The Health Risks of Untreated Idiopathic Hypersomnia

How this rare sleep disorder can impact your quality of life, mental health, and physical health.

The tiredness a person with IH experience is called excessive daytime sleepiness (EDS). It is greater than normal fatigue and interferes with daily activities.

Idiopathic hypersomnia (IH) is a rare neurological sleep disorder that causes someone to sleep for long periods of time (ten hours a night or longer) and feel excessively tired during the day despite the hours of sleep.

The tiredness a person with IH experience is called excessive daytime sleepiness (EDS). It is greater than normal fatigue and interferes with daily activities.

Idiopathic hypersomnia is a medical condition that requires treatment. Left untreated, IH can severely impact a person’s quality of life and can even put their health and safety at risk.

Quality of life

Quality of life refers to the ability to function normally on a daily basis. Conditions like IH can impact a person’s quality of life because they directly affect the ability to accomplish tasks or participate in activities. For example, people with IH may have difficulty with concentration and memory.

The onset of IH typically occurs between the ages of 10 and 30, affecting young people who are going to school, studying, or trying to decide what career to pursue. The intense desire to sleep can interfere with social activities, dating, and other formative experiences. Some young people with IH report that they have avoided social situations for fear of falling asleep in front of their friends.

Sometimes, people with IH can face stigma from those around them. Since IH can cause people to feel groggy and sleepy, others may see that sleepiness as laziness, a lack of motivation, or disinterest. This type of stigma can severely affect a person’s mental health, self-esteem, and sense of self-worth.

Because IH affects concentration and memory, it can make it more difficult for someone to take care of their physical health. A person may not have the energy for exercise, preparing meals, or going to healthcare appointments, all of which are essential to long-term health.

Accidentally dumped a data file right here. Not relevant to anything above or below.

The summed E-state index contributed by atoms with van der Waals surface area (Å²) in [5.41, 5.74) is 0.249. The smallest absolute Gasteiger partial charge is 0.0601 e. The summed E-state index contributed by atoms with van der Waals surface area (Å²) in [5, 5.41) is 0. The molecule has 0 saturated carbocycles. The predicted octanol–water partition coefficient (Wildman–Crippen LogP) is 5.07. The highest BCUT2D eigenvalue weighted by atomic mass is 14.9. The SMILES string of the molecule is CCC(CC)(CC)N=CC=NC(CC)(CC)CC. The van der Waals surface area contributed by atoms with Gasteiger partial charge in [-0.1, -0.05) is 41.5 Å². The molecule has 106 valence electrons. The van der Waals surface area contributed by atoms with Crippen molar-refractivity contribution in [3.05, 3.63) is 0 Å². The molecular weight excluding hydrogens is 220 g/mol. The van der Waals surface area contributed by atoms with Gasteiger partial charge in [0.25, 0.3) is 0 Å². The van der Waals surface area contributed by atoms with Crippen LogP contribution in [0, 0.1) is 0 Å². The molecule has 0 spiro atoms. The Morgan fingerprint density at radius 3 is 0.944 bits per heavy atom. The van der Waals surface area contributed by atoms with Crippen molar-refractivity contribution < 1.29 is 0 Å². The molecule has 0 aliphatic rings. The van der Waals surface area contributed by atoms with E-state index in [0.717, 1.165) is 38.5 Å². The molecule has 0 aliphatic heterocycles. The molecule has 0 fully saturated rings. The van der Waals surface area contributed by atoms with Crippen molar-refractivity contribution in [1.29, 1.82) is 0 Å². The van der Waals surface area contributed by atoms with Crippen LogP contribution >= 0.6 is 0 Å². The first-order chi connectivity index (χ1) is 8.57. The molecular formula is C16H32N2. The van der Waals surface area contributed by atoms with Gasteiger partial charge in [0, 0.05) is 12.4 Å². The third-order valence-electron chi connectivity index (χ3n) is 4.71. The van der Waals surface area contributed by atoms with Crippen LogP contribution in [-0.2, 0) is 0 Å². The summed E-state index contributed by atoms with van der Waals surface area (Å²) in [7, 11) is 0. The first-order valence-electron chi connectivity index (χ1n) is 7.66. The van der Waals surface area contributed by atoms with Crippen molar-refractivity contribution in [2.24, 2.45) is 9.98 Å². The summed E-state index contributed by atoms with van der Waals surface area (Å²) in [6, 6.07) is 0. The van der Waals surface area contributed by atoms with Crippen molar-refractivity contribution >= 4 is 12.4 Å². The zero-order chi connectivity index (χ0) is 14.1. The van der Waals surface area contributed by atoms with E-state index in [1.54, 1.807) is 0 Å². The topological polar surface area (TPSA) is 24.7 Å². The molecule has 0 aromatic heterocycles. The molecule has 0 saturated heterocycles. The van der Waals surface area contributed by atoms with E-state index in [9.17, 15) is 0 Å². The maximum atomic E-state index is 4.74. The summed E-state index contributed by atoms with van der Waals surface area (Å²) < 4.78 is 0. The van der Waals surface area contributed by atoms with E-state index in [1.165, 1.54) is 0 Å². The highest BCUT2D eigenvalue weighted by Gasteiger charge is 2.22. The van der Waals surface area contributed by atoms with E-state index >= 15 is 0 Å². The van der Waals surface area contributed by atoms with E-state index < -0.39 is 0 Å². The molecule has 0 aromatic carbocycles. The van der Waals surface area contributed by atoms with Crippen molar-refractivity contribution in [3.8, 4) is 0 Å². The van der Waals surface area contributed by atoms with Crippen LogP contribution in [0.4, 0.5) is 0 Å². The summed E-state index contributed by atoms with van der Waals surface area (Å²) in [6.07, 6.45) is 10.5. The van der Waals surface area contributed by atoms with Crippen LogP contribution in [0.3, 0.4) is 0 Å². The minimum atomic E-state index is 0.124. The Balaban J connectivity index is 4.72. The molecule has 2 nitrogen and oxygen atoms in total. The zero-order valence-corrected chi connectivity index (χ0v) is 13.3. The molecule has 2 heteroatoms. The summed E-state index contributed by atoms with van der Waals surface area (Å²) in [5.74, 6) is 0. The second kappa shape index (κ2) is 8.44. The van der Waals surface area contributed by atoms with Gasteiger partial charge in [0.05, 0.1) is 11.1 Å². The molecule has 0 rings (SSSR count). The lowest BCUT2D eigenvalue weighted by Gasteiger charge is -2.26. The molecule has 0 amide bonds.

Living with IH or another sleep disorder that causes EDS can also put a person’s safety at risk. Because the desire to sleep can be sudden and uncontrollable for people with IH, things like operating a vehicle or other machinery can become dangerous.

Getting treatment

Treatment typically focuses on improving wakefulness and improving the quality of sleep during the night, which may help reduce daytime sleepiness. There are several medications that may be prescribed to help achieve these goals:

  • Stimulants. These are medications that enhance brain activity.
  • Non-stimulant wake-promoting medications. These medications increase the brain chemicals that help a person stay awake.
  • Central nervous system (CNS) depressants. These medications are taken at night to help reduce daytime sleepiness and are used to treat numerous conditions, including sleep disorders. The only medication specifically approved for the treatment of IH is part of this category.

IH is not a condition that can be managed with lifestyle changes—it requires treatment from a healthcare provider. However, making changes to daily habits and bedtime routines may help a person get more out of treatment (and help them maintain good overall health).

As with medications, lifestyle changes are something that should be discussed with a healthcare provider. Some things to bring up at your appointments:

  • Your bedtime routines, including what time you go to bed and what you do before bed on a typical night
  • The foods you eat, including how often you consume caffeine and alcohol
  • Medications you take, including over-the-counter medications
  • Your exercise habits, the potential benefits of exercise, and how to exercise safely
  • How IH and daytime sleepiness impact your life

You may also want to keep a sleep journal where you can record the times you went to bed/woke up, the quality of your sleep, and how tired you were during the day. This might help you find patterns and provide other ways you can make changes. You may also benefit from a support group or group therapy to talk to others who understand what you’re going through.

Remember, IH requires treatment, which requires working with a healthcare provider. If you have been diagnosed with IH but are still struggling with symptoms, talk to your healthcare provider about what you are experiencing and what your treatment options are.

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UpToDate. "Idiopathic hypersomnia."
American Academy of Neurology. "April 11, 2019 e-Pearl of the Week: Idiopathic hypersomnia."
Kristin T. Avis, Jiabin Shen, Patrick Weaver, and David C. Schwebel. "Psychosocial Characteristics of Children with Central Disorders of Hypersomnolence Versus Matched Healthy Children." Journal of Clinical Sleep Medicine, 2015. Vol. 11, No. 11.
American Psychiatric Association. "Stigma, Prejudice and Discrimination Against People with Mental Illness."
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